To Activate Corporate Volunteers, Employ Technology

Signing up and preparing to get into the field takes just a few simple steps and can be finished in a single evening from the comfort of one’s own home. Deploying those Greyshirts when a disaster hits is equally effortless for volunteers: leveraging our Microsoft-powered technology platforms, Greyshirts receive push notifications when there is a specific Team Rubicon operation close by. No more refreshing a webpage or need to send constant emails, we strive to keep all our volunteers in the know, especially in their local community. 

Using Metrics to Track Impact—and Volunteerism

Participation data and impact metrics are extremely important for companies to track in order to justify the causes they support. As an organization that leverages technology and values transparency and impact, Team Rubicon has developed ways to keep partner organizations informed on the overall participation of their employees.

Upon sign up and completion of a Greyshirt profile, volunteers can select from a dropdown list of current Team Rubicon partners. Then, using our new volunteer management system, we can share impact numbers back with the company; such as number of employees who are Greyshirts, where employees are in the full Team Rubicon sign-up process, number of operations they’ve served on, the locations where they’ve served, and much more. 

While it is still on the individual to report their volunteer hours in systems like Benevity or YourCause, Team Rubicon is working on an opportunity for Partner Greyshirts to elect to share their specific participation data with their employer.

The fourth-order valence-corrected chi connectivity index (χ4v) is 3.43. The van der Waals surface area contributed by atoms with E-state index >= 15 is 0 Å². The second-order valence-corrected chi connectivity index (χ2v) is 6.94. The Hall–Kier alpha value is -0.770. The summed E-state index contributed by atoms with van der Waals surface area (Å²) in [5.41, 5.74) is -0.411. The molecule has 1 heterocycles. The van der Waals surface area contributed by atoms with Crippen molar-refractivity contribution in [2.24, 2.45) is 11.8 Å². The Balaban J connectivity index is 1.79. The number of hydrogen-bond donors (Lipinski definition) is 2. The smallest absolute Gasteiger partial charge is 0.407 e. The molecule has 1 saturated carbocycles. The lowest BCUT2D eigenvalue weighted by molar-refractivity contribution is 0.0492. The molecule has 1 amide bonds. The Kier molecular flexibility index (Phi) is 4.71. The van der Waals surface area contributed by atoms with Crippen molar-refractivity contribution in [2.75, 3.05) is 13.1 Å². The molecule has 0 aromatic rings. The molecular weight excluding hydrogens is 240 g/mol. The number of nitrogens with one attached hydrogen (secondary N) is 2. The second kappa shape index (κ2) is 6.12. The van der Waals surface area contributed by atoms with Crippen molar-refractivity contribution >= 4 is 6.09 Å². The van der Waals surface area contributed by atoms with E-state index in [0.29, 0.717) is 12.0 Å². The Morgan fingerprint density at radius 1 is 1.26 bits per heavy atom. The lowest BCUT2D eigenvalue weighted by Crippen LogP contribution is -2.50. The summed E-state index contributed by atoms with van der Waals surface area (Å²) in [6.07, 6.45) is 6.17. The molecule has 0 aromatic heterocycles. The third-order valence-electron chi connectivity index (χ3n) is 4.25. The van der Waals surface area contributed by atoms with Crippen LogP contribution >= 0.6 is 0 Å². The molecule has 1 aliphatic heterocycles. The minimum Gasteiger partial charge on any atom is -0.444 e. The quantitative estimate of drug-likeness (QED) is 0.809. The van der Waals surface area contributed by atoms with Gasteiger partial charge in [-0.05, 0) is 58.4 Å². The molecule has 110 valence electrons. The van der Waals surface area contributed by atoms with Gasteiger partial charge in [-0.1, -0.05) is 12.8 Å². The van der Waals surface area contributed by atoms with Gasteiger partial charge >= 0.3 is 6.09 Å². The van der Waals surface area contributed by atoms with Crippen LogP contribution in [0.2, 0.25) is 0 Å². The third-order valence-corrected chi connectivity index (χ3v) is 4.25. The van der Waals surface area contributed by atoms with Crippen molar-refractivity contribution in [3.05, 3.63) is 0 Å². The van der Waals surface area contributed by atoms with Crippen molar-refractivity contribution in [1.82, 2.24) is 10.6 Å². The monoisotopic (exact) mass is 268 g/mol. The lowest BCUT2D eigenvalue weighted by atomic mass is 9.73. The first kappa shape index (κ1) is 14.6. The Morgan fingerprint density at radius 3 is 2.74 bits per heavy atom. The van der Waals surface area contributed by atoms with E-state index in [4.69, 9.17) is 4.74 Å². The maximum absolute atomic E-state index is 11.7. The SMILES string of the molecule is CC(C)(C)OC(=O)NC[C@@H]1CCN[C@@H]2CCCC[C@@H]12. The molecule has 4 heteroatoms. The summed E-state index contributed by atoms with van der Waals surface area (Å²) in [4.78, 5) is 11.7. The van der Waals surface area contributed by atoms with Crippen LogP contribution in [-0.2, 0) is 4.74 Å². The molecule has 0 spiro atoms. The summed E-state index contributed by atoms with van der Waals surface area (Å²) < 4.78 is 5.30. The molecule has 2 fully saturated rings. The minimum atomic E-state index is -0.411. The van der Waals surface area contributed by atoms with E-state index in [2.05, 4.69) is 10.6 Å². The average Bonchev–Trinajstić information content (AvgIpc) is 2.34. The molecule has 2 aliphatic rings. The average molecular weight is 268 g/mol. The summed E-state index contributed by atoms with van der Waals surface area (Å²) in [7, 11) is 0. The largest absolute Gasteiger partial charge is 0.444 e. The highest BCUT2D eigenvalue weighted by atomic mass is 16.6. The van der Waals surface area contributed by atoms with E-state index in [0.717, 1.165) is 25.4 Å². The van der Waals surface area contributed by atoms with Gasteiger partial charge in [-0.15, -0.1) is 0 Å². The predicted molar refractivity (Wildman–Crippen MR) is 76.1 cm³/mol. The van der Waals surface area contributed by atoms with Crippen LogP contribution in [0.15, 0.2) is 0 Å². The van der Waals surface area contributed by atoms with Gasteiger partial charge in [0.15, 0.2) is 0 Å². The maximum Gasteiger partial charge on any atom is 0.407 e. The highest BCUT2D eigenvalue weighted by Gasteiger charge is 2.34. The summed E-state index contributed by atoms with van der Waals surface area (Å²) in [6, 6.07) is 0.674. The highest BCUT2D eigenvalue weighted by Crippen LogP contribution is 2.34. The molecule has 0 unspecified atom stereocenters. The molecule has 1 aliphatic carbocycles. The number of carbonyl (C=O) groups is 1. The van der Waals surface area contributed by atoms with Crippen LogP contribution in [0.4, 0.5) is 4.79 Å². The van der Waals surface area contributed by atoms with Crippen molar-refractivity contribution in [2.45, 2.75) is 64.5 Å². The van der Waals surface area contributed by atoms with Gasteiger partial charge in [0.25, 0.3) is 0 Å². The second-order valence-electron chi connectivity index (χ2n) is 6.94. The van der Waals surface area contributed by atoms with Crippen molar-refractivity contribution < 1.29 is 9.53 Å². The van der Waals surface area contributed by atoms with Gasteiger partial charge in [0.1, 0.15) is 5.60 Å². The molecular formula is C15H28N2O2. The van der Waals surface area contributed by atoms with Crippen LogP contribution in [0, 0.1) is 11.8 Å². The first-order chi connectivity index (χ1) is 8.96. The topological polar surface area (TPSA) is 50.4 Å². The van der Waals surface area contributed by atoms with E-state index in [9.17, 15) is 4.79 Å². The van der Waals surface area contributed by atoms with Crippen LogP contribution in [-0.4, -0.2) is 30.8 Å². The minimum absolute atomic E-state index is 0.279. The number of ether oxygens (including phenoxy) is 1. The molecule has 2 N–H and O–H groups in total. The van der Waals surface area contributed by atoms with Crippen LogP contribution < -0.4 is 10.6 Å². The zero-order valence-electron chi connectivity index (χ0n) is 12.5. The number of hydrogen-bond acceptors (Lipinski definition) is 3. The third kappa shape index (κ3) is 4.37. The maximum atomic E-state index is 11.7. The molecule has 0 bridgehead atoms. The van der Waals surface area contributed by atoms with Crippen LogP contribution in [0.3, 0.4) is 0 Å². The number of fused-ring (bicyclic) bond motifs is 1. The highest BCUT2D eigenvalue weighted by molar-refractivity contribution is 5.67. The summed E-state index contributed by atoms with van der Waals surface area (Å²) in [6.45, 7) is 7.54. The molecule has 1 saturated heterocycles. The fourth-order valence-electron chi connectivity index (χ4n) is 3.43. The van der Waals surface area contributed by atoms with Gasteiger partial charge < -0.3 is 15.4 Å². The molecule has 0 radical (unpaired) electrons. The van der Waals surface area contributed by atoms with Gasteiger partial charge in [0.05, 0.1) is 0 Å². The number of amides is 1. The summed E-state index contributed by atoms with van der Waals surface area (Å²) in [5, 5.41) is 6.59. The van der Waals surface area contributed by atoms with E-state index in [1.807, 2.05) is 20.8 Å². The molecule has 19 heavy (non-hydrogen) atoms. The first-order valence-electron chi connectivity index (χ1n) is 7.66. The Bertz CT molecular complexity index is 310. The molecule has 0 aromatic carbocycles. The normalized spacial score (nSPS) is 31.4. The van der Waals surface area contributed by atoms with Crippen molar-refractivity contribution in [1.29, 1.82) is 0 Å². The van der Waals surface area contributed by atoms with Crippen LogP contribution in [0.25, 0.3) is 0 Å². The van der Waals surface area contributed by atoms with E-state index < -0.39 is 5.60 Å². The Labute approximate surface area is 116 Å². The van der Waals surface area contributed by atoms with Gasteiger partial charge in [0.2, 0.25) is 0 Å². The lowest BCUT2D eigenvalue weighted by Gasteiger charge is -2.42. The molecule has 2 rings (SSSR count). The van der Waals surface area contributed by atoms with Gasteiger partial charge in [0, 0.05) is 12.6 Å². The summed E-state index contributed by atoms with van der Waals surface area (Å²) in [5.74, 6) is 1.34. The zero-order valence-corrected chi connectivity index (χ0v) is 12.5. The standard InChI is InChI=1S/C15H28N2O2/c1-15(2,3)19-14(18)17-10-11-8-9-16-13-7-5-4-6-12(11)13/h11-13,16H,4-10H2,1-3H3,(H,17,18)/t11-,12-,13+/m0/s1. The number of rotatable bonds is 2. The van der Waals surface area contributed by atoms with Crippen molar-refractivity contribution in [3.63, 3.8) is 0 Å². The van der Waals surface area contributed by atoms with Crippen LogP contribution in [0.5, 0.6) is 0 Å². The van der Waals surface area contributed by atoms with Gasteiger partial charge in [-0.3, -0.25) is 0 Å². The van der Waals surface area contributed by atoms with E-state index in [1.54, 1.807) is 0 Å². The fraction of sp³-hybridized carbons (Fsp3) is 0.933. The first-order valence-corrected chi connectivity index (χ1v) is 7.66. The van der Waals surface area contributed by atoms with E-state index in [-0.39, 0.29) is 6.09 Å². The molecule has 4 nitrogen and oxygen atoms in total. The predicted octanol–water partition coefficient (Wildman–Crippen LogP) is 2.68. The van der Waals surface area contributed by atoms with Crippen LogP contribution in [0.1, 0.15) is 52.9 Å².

Purpose, Identity, and Community

Our mission is to help communities in need after disasters and humanitarian crisis. We see a dual impact from this type of service – helping our neighbors recover after their worst day and providing volunteers with a sense of purpose, identity and community. 

In our Annual Impact Survey, we continually see feedback that participating in Team Rubicon has a positive impact on a volunteer’s sense of purpose and sense of self. It was purpose, identity and community that drove me to volunteer with Team Rubicon for the first time. Recently out of the military, I saw how wildfires in 2017 devastated the community that I was living in. I knew that it was my time to step up and help. While I was nervous and a bit intimidated the morning I showed up, after spending the first 24 hours on an operation, I was hooked. While, I had an amazing job and was surrounded by an incredible support system, Team Rubicon was the piece that was missing in my life’s service.

The value-add that Team Rubicon brings to fellow veterans and all our volunteers brings more resilience to the individual and in turn strengthens the communities we are part of.

Serving Others Serves to Better Employee Retention and Recruitment